Creed II Affordable Housing, Moorestown
Smart Growth Awards Category: Infill Affordable Housing
Winner:Moorestown Ecumenical Neighborhood Development, Inc., Builders League of South Jersey, Moorestown Township
An innovative “green” building plan replaces old garages with energy-efficient apartments for low-income tenants and brings much-needed affordable housing to one of New Jersey’s most affluent towns.
The Moorestown Ecumenical Neighborhood Development Inc., or MEND, is a pioneering nonprofit community housing organization founded by nine Moorestown churches in 1969 to address the need for much-needed decent, safe, and affordable rental housing for low- and moderate-income families, senior citizens, and disabled individuals in Burlington County. The county’s most recent Human Service Needs Assessment listed affordable rental apartments as a Level One (“most needed”) priority.
MEND’s Creed II project does just that in this highly affluent South Jersey town, which was chosen as a “Best Place to Live in America” by Money Magazine in 2005. The development, which opened in early 2007, is a short walk from Moorestown’s Main Street commercial and retail district. It replaces an old garage structure with two two-story buildings that offer eight one-bedroom rental apartments. Two of the four ground-floor units accessible to physically handicapped tenants are reserved for the blind and visually impaired, who are supported by a collaboration with Resources for Independent Living of Burlington City.
Land-acquisition costs in Moorestown Township are prohibitively expensive; however, MEND was able to use previously acquired land, which made the plan financially feasible. All utility infrastructure was already in place and the site near existing MEND affordable rental housing enabled the organization to operate and maintain the area as one integrated housing development.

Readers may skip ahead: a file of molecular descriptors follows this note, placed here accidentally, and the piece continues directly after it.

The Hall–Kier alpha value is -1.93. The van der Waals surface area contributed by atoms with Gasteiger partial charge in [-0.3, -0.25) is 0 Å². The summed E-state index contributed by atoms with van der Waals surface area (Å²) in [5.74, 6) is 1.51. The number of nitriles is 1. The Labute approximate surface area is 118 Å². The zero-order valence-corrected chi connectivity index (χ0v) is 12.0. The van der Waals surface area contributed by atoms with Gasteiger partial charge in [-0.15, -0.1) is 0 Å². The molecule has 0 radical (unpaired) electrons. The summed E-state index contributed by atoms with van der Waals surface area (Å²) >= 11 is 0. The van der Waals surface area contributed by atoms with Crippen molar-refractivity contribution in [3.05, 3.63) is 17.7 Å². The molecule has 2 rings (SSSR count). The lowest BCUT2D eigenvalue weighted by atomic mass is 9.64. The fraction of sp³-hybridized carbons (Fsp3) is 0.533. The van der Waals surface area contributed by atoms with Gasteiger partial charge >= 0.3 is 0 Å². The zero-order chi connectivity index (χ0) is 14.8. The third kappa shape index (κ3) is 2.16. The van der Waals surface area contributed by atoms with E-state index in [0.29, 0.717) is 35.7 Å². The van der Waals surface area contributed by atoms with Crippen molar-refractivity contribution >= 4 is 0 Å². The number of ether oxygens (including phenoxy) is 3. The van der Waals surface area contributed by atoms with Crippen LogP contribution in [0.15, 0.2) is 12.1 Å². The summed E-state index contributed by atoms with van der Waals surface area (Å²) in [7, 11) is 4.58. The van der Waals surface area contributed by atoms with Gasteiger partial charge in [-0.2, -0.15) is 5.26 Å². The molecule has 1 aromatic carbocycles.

Nonetheless, the infill site posed unique challenges because it is small and land-locked. The project required several zoning variances and particular attention to footprint locations, set-backs, vehicular circulation, on-site parking, and fire safety. The concerns of existing homeowners about adding low-income housing to their neighborhood were resolved through a negotiation process that involved design concessions, and the overall climate with the local government and citizens was supportive. The colonial style buildings, constructed with energy-efficient building materials, are designed to look like single-family houses, to blend with the surrounding residential neighborhood.
Creed II was the result of a three-year planning and implementation process that grew out of a unique public-private partnership in support of affordable housing. Two state agencies and the county provided funding, and the township worked closely with MEND during the long and complicated approval and permitting process. The Builders League of South Jersey, an association of market-rate housing developers, and the development’s general contractor also provided expertise and resources.
Through innovative and unique collaboration, MEND worked hand-in-hand with municipal, county, and state agencies as well as for-profit partners, to create rental housing that is attractive, well located, and properly scaled. The Creed II development stands out as an inspiration and model for affordable housing.